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Grace is not free.
The Christian concept of grace (charis, Χάρις) has puzzled me for years. Its definition seems a good place to begin. Still, I hate to start with a definition, so I’ll start with a story.
During a British conference on comparative religions, the participants were heatedly discussing what’s unique about Christianity. C. S. Lewis wandered into the room. “What’s the rumpus about?” he asked, and heard in reply that his colleagues were discussing Christianity’s unique contribution among world religions. Lewis responded, “Oh, that’s easy. It’s grace.” (Yancy, p 45) *
It’s a good point, but not strictly true. Hindus and Muslims believe in Grace, understood as God reaching out to humanity with love. Jews believe in chen (חֵן), a version of grace. Nevertheless, it is Christianity that has developed the concept most fully.
The standard definition
In Christianity, grace is the love and mercy given to us by God as a free gift. It is nothing we have earned.
Grace is favor, the free and undeserved help that God gives us to respond to his call to become . . . partakers of the divine nature and of eternal life. (Catechism of the Catholic Church)
This definition leads some to see grace as part of a faith over works teaching. It leads others to think that if grace is free then it must be easy. Both conclusions are wrong. Dietrich Bonhoeffer calls this “cheap grace.”
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What do Niebuhr, Barth, Bultmann, Bonhoeffer, and Tillich have in common? More than you might imagine.
Reinhold Niebuhr, Karl Barth, Dietrich Bonhoeffer, Rudolf Bultmann, and Paul Tillich are the most well-known Protestant theologians of the twentieth-century. All downplay the mythical worlds of heaven and hell. The eschaton is now; we have already been saved by Christ’s intervention in history; he need not come again. What we have to do is live up to what we have been given gratis. Bultmann, Bonhoeffer, and Barth hold this view most strongly, Niebuhr less so, and I’m ignoring important differences among them.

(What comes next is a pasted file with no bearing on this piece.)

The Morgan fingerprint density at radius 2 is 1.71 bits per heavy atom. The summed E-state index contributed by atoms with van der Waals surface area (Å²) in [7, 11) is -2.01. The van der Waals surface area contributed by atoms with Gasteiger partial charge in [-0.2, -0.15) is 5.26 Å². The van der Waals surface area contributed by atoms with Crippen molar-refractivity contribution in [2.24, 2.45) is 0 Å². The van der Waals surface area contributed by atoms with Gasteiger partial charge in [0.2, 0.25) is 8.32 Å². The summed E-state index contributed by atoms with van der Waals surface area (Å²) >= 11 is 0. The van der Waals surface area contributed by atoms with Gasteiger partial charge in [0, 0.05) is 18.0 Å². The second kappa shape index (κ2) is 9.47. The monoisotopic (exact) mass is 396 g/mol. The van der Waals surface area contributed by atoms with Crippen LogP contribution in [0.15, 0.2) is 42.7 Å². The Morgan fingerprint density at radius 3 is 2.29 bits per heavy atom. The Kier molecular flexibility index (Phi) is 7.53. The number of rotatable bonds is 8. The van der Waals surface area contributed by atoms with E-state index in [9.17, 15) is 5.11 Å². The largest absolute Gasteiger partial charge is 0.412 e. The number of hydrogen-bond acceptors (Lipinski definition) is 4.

Bultmann and Barth come to this view because there is nothing left but faith. If we regard the Bible as historically bound, while at the same time conveying an essential truth, then that truth must be known by faith alone. The Bible provides symbols, such as the cross, to help us discover and express that faith.
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Kierkegaard and the leap to faith.
I’ve decided that the only way to understand religion is in terms of what Søren Kierkegaard called the “leap.” (CUP, p 340) He never used the term “leap of faith.” I’m still struggling with Kierkegaard. My post is a series of comments on some important ideas of his. There are others.
I am particularly interested in the religious implications of his earlier works, those not explicitly Christian. When people refer to Kierkegaard as the first existentialist, it is to these earlier works that they refer.